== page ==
open—smiling and yelling something. You can see prominently—in a field of purple and white Utah Jazz jerseys—his chest covered with a red and black “23.” Nothing is official yet, but everyone in that arena lives out their reality. Everyone reacts according to the glasses they wear. Some wear purple, some red, but the glasses move them into the future. If we are willing, we can choose to see heaven. We can see it in the lives of those around us who are transformed not by lucky flukes, but the Spirit of God. We can see it in the life and resurrection of Jesus, and in ourselves. We can choose to see places in our own story not as an accident, but as a real encounter with the God who is making everything new. It is a mistake to think of heaven as ever distant, unexperienced, always a step beyond our lives now. The Bible is filled with stories not of people being hurried out of here, but of God descending and drawing the world to Himself. In the early days of creation, God descended into the Garden of Eden. During the exodus, God descended in a guiding pillar of cloud and fire. During the Jewish exile, God descended into a Babylonian fire to be with three wouldbe martyrs. In the Gospels, God descended in the incarnation of Jesus. At the origin of the Christian community, God descended like tongues of fire, which communicate to every nation a new reality. When Paul pictured the end of the age, he wrote again of God descending: “The Lord himself will come down from heaven, with a loud command … and the dead in Christ will rise” (1 Thessalonians 4:16). The final chapters of the Bible end with a grand culmination where heaven and earth are fully wed and God makes His home with us here. What results when our lives are united to that reality—to the reign of God and the work of His Son—is new creation. As God Himself says to close the Bible: “‘Look! God’s dwelling place is now among the people, and he will dwell with them. They will be his people, and God himself will be with them and be their God. “He will wipe every tear from their eyes. There will be no more death” or mourning or crying or pain, for the old order of things [the present age] has passed away.’ He who was seated on the throne said, ‘I am making everything new!’” (Revelation 21:3-5) Do we choose to see our world this way? Do we choose to see heaven slowly engulfing everything and waiting for its full revelation in our midst? Our hope then is that we will continue to be transformed, that “he who began a good work in you [now] will carry it on to completion [then]” (Philippians 1:6). You and I have not yet arrived. We are not yet perfect. We are always in transit. Our lives are a work of tension—the tension between a work “begun” and a work “complete.”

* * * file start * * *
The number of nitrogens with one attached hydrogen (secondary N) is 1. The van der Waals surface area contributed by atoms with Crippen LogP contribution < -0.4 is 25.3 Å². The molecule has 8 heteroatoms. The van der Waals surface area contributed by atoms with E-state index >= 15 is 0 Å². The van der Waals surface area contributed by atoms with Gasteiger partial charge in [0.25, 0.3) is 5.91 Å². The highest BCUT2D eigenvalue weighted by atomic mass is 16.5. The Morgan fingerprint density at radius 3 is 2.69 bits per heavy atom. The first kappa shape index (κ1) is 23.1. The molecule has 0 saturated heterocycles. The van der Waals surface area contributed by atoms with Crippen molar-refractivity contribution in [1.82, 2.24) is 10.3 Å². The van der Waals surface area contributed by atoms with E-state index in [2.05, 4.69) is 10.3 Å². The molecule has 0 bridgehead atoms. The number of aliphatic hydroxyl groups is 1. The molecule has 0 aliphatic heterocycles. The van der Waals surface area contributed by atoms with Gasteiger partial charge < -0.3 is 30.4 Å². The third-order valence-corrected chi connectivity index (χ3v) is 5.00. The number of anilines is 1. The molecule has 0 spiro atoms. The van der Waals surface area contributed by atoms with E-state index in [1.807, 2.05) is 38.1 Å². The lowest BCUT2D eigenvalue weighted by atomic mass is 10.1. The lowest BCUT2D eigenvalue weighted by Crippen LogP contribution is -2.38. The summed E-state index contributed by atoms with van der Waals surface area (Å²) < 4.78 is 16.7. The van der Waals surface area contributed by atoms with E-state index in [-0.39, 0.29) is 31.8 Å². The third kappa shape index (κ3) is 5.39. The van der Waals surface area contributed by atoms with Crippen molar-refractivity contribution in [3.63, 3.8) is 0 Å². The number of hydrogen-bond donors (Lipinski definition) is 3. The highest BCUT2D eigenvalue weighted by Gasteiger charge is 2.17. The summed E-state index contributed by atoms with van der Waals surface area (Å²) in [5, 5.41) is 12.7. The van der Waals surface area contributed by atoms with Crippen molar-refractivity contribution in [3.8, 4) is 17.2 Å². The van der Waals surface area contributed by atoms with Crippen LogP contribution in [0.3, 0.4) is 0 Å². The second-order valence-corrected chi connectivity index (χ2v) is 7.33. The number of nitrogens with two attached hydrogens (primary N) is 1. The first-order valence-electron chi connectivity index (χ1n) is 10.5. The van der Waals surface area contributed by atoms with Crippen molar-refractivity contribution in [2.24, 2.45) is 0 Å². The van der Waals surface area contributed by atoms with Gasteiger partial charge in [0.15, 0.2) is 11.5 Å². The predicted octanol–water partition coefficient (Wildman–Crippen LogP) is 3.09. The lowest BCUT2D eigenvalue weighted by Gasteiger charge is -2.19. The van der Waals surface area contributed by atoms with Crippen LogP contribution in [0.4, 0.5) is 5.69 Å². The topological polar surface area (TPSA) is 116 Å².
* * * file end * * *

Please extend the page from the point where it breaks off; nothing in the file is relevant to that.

But for those who experience God’s Spirit, the future is clear. We are being made more and more like Jesus who has given us His Spirit. As such, when we choose mercy over indifference, when we choose action over apathy, when we choose self-restraint and chastity over a life given over to our many reckless desires, we choose to live now in the kingdom of heaven. When we feed the hungry, clothe the naked, heal the sick, house the homeless and die to ourselves for the sake of another, we enjoy the life of the age to come. When we hear the voice of God telling us we are loved, that our many sins are forgiven, we experience now what we will experience forever. When we eat together, laugh together, sing together, serve together, take communion, love our enemies and cancel debts, we choose to live the best kind of life—the life of God’s future connected to Him and to one another. Of course, Jesus is central to all this. He is not simply the one announcing a new kingdom. He is the king—the Christ—and in the pantheon of potential deities, Jesus alone is doing the work of restoration. He alone has a history of making everything new. We see it in His miraculous signs that detail what is ahead. We see it in His deconstruction of those signs when He describes the world as a garden overrun with thorns and weeds, which experiences a sudden harvest—in which both wheat and weeds are cut down, and the farmer brings all the wheat into his home, but the weeds are taken away and destroyed (Matthew 13:24-29, 36-43). Jesus’ stories and signs point toward the end of evil in a unique and tangible way. In Jesus alone do we get the sense that repair may actually become a reality. We see the defeat of evil in the events of Good Friday and Easter, for the cross and resurrection are the sign to all that there is a new king, for death could not overcome the life rising up in God’s Son. Jesus said the kingdom of heaven is like a man who entered a field and discovered a treasure. The man immediately went and in his joy he sold everything he had to purchase the field so he might return and enjoy what had been hidden. The field—as in so many of Jesus’ parables—is the world, and the man who has entered it is Jesus Himself. He has walked through the world and discovered a treasure hidden within, and in His joy He decided to go and give everything He had away in order to purchase the world—because He knew He would return to enjoy the treasure. That treasure is me, and that treasure is you. Our only proper response is to live in that reality—the reality of the Kingdom of Heaven. Jeff Cook teaches philosophy at the University of Northern Colorado, and is the author of Seven: The Deadly Sins and the Beatitudes (Zondervan 2008) and the upcoming Everything New (2011).